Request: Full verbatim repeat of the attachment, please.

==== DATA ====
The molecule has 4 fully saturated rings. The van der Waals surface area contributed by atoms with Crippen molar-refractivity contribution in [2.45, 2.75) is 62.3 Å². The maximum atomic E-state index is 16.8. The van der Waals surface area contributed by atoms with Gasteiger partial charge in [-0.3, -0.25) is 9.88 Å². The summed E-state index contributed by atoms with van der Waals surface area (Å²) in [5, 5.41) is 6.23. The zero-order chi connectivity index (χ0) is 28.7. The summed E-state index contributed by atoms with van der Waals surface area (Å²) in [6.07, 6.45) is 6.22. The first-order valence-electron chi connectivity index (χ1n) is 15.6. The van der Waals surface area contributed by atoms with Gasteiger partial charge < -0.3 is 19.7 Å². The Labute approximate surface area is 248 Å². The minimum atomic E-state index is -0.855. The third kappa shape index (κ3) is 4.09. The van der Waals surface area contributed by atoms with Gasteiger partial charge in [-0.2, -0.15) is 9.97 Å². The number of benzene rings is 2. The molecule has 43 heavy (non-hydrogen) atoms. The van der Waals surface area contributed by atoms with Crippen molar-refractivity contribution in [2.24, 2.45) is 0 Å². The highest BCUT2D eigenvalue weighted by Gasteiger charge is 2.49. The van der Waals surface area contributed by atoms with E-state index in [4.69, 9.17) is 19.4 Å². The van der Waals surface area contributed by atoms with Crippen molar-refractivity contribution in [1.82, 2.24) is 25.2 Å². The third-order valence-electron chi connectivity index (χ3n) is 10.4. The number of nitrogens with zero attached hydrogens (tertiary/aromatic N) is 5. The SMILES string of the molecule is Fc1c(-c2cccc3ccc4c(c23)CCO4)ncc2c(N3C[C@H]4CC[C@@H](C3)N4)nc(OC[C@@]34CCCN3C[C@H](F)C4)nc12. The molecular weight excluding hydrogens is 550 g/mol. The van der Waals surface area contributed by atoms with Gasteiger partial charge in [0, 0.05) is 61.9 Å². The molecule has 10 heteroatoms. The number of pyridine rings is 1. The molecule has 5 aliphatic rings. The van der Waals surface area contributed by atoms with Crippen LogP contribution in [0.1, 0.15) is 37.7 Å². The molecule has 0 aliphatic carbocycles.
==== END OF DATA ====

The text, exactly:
The molecule has 4 fully saturated rings. The van der Waals surface area contributed by atoms with Crippen molar-refractivity contribution in [2.45, 2.75) is 62.3 Å². The maximum atomic E-state index is 16.8. The van der Waals surface area contributed by atoms with Gasteiger partial charge in [-0.3, -0.25) is 9.88 Å². The summed E-state index contributed by atoms with van der Waals surface area (Å²) in [5, 5.41) is 6.23. The zero-order chi connectivity index (χ0) is 28.7. The summed E-state index contributed by atoms with van der Waals surface area (Å²) in [6.07, 6.45) is 6.22. The first-order valence-electron chi connectivity index (χ1n) is 15.6. The van der Waals surface area contributed by atoms with Gasteiger partial charge < -0.3 is 19.7 Å². The Labute approximate surface area is 248 Å². The minimum atomic E-state index is -0.855. The third kappa shape index (κ3) is 4.09. The van der Waals surface area contributed by atoms with Gasteiger partial charge in [-0.2, -0.15) is 9.97 Å². The number of benzene rings is 2. The molecule has 43 heavy (non-hydrogen) atoms. The van der Waals surface area contributed by atoms with Crippen molar-refractivity contribution in [2.24, 2.45) is 0 Å². The highest BCUT2D eigenvalue weighted by Gasteiger charge is 2.49. The van der Waals surface area contributed by atoms with E-state index in [4.69, 9.17) is 19.4 Å². The van der Waals surface area contributed by atoms with Crippen molar-refractivity contribution in [1.82, 2.24) is 25.2 Å². The third-order valence-electron chi connectivity index (χ3n) is 10.4. The number of nitrogens with zero attached hydrogens (tertiary/aromatic N) is 5. The SMILES string of the molecule is Fc1c(-c2cccc3ccc4c(c23)CCO4)ncc2c(N3C[C@H]4CC[C@@H](C3)N4)nc(OC[C@@]34CCCN3C[C@H](F)C4)nc12. The molecular weight excluding hydrogens is 550 g/mol. The van der Waals surface area contributed by atoms with Gasteiger partial charge in [0, 0.05) is 61.9 Å². The molecule has 10 heteroatoms. The number of pyridine rings is 1. The molecule has 5 aliphatic rings. The van der Waals surface area contributed by atoms with Crippen LogP contribution in [0.1, 0.15) is 37.7 Å². The molecule has 0 aliphatic carbocycles.